N Engl J Med, Vol. 346, No. 2
January 10, 2002
The New England Journal of Medicine
From the Division of Traumatic Stress Studies and Department of Psy-
chiatry, Mount Sinai School of Medicine and Bronx Veterans Affairs Med-
ical Center, New York. Address reprint requests to Dr. Yehuda at Bronx
Veterans Affairs Medical Center, 130 Kingsbridge Rd., Bronx, NY 10468,
or at firstname.lastname@example.org.
HE terrorist attacks on the World Trade Cen-
ter and the Pentagon on September 11, 2001,
represented an amalgam of interpersonal vio-
lence, loss, and disaster. Tens of thousands of people
ran for their lives in fear, were exposed to graphic
scenes of death, or lost loved ones. It is estimated
that well over 100,000 people directly witnessed the
events, and many people around the world were also
exposed to these horrifying scenes through the me-
The attacks were followed by the imminent threat
of subsequent attacks, the prospect of war, and bio-
terrorism. These events have influenced and will con-
tinue to influence the clinical presentation of pa-
tients seeking health care services, and post-traumatic
stress disorder (PTSD) will develop in a substantial
number of people. On the basis of data obtained after
the 1995 bombing of the Murrah Federal Building in
Oklahoma City, which was previously the deadliest
act of terrorism in America, one could predict PTSD
will develop in approximately 35 percent of those
who were directly exposed to the September 11 at-
In addition, many persons with prior expo-
sure to traumatic events may have a recrudescence of
PTSD symptoms triggered by news of catastrophic
events and their distressing effects. Since traumatized
persons with PTSD are far more likely to visit primary
care physicians for their symptoms than mental health
professionals, primary care practitioners will play an
important part in identifying and treating this disorder.
DEFINITION OF PTSD
The defining characteristic of a traumatic event is
its capacity to provoke fear, helplessness, or horror
in response to the threat of injury or death.
who are exposed to such events are at increased risk
for PTSD as well as for major depression, panic dis-
order, generalized anxiety disorder, and substance
abuse, as compared with those who have not experi-
enced traumatic events. They may also have somatic
symptoms and physical illnesses, particularly hyper-
tension, asthma, and chronic pain syndromes.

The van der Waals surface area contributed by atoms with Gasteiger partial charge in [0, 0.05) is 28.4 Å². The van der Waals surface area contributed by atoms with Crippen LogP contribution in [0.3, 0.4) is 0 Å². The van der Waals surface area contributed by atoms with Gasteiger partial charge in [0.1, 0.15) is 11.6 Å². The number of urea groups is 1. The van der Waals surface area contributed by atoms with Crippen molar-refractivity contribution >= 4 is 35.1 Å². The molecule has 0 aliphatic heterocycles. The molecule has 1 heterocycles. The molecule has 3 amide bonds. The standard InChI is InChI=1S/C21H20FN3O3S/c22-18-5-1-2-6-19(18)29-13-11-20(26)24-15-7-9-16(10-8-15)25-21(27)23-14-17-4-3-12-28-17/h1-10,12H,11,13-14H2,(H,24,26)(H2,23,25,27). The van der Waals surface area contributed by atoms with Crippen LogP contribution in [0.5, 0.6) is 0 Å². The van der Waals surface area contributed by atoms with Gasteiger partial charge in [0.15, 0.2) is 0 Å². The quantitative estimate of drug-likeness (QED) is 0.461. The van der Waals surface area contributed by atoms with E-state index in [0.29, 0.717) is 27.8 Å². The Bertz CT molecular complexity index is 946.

To be given a diagnosis of PTSD, a person has to
have been exposed to an extreme stressor or trau-
matic event to which he or she responded with fear,
helplessness, or horror and to have three distinct types
of symptoms consisting of reexperiencing of the event,
avoidance of reminders of the event, and hyperarous-
al for at least one month (Table 1).
of the event refers to unwanted recollections of the
incident in the form of distressing images, nightmares,
or flashbacks. Symptoms of avoidance consist of at-
tempts to avoid reminders of the event, including
persons, places, or even thoughts associated with the
incident. Symptoms of hyperarousal refer to physio-
logical manifestations, such as insomnia, irritability,
impaired concentration, hypervigilance, and increased
Within the first month after a traumatic experience,
traumatized persons may meet the diagnostic criteria
for acute stress disorder. Although acute stress disor-
der is not always followed by PTSD, it is associated
with an increased risk of PTSD.
The symptoms of PTSD are readily identifiable by
a primary care physician. Because there is substantial
overlap between the symptoms of PTSD and those
of depression and other anxiety disorders, however,
the diagnosis is easily missed unless specific inquiries
are made about the occurrence of a traumatic event.
Often practitioners are reluctant to ask their patients
about events that might be distressing or that might
involve shame or secrecy, and patients will not usually
mention such topics without prompting. By provid-
ing patients with the opportunity to disclose such
events, practitioners break down an important barrier
to treatment by legitimizing the event as a valid expla-
nation for symptoms. Exposure to a traumatic event
can often explain the presence of nonspecific symp-
toms such as palpitations, shortness of breath, tremor,
nausea, insomnia, unexplained pain, and mood swings,
as well as a reluctance to undergo certain types of
examinations (e.g., rape victims may feel uncomfort-
able undergoing a gynecologic examination) and be-
havior such as nonadherence to treatment, which
may be a manifestation of avoidance.
wise unexplained physical symptoms or behavior may
prompt clinicians to question patients about the pos-
sibility of traumatic experiences and the specific symp-
toms of PTSD.
114 · N Engl J Med, Vol. 346, No. 2 · January 10, 2002 · www.nejm.org
The New England Journal of Medicine
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